The bad-old UPA is now seen in a fairer light for its handling of the economy. All in all, the population is almost equally divided into three: the 29 per cent believers who see no reasons to worry, the 28 per cent sceptics who fear that the economy is stagnating or regressing, and the 32 per cent agnostics who say it is growing but at a slower pace. It’s bad news for the Modi and Amit Shah regime, but not as bad as the reality of the economy warrants. The public opinion has still not crossed the tipping point.
Are majoritarian policies working?
To my mind, the most significant findings of this round of MOTN survey are about the majoritarian policies followed by the Modi government since the Lok Sabha elections.
With Amit Shah as its mascot, the NDA-II has pursued an aggressive agenda of polarisation through Kashmir, Citizenship (Amendment) Act and the nation-wide NRC. Although these policies are disastrous for our long-term national interest and India’s international standing, I feared that this would bring short-term political dividends to the BJP.
The survey shows that the BJP may have overplayed its hand. The move to scrap Article 370 gets popular approval, but not as high as the BJP may have hoped for. Similarly, those who support the CAA outnumbered those who are opposed (41 per cent to 26 per cent) to it. The same is true of the NRC (49 per cent to 26 per cent). But this is nowhere close to the polarisation the BJP had hoped to achieve.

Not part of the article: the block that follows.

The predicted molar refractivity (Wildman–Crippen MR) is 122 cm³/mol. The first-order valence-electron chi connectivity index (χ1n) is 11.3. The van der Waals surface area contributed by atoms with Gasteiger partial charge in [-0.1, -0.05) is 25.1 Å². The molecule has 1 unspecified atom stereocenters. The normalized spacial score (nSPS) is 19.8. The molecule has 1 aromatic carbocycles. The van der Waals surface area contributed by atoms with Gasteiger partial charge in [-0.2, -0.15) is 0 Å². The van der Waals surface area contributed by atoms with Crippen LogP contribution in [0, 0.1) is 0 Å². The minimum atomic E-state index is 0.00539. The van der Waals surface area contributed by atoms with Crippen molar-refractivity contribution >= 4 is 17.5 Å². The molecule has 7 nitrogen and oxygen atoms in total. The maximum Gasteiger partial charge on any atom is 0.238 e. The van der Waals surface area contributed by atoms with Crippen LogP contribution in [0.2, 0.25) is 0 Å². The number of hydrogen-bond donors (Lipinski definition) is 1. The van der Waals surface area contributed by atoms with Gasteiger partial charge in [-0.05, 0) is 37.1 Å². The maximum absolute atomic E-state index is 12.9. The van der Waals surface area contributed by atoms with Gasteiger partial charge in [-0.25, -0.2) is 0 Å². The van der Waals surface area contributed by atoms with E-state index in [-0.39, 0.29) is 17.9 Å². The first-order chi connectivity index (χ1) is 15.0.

A majority of the people (52 per cent) agree that minorities are feeling insecure. More significantly, 53 per cent agree that minorities are justified in feeling insecure. The most damning news for the regime is that more people feel that CAA-NRC is a ploy to divert peoples’ attention than otherwise (43 per cent to 32 per cent). Remember, this survey was completed before the JNU episode that may have eroded the regime’s legitimacy even further. Clearly, at least some Modi’s supporters have begun to think that he is committing excesses in this second regime. This sentiment brings authoritarian regimes down.
Not the beginning of the end
But this is not the beginning of the decline and fall of Narendra Modi. For one thing, the starting point of NDA victory in 2019 was much higher than the modest victory that the UPA managed in 2009. Besides, the anti-CAA-NRC-NPR movement is not the darling of the media that the Anna Hazare movement was. Above all, we must hold our horses, because the character of the Modi regime is radically different from that of the Manmohan Singh government. Whatever happens to this regime, it will never quietly preside over its own decimation as UPA-II did.
If the Singh government was characterised by policy paralysis, this one is afflicted by hyper-activism, sans a roadmap. We cannot compare this regime with the previous one because it is led by not one but two consummate political players unrestrained by norms, conventions or compunction. Their exit route cannot possibly be like the UPA’s tame surrender in 2014.
We are dealing with political animals who would turn a setback into an opportunity, who would invent crises to dodge and distract, and who would not stop at anything to retain power. Indira Gandhi’s shock defeat in 1977 is the closest parallel that we can think of. Perhaps, we need to look beyond India, to our neighbours who have fought against authoritarian regimes, to visualise an exit route for the Modi-Shah regime. No wonder, Hum Dekhenge has suddenly acquired a new currency among protesters.
The author is the national president of Swaraj India. Views are personal.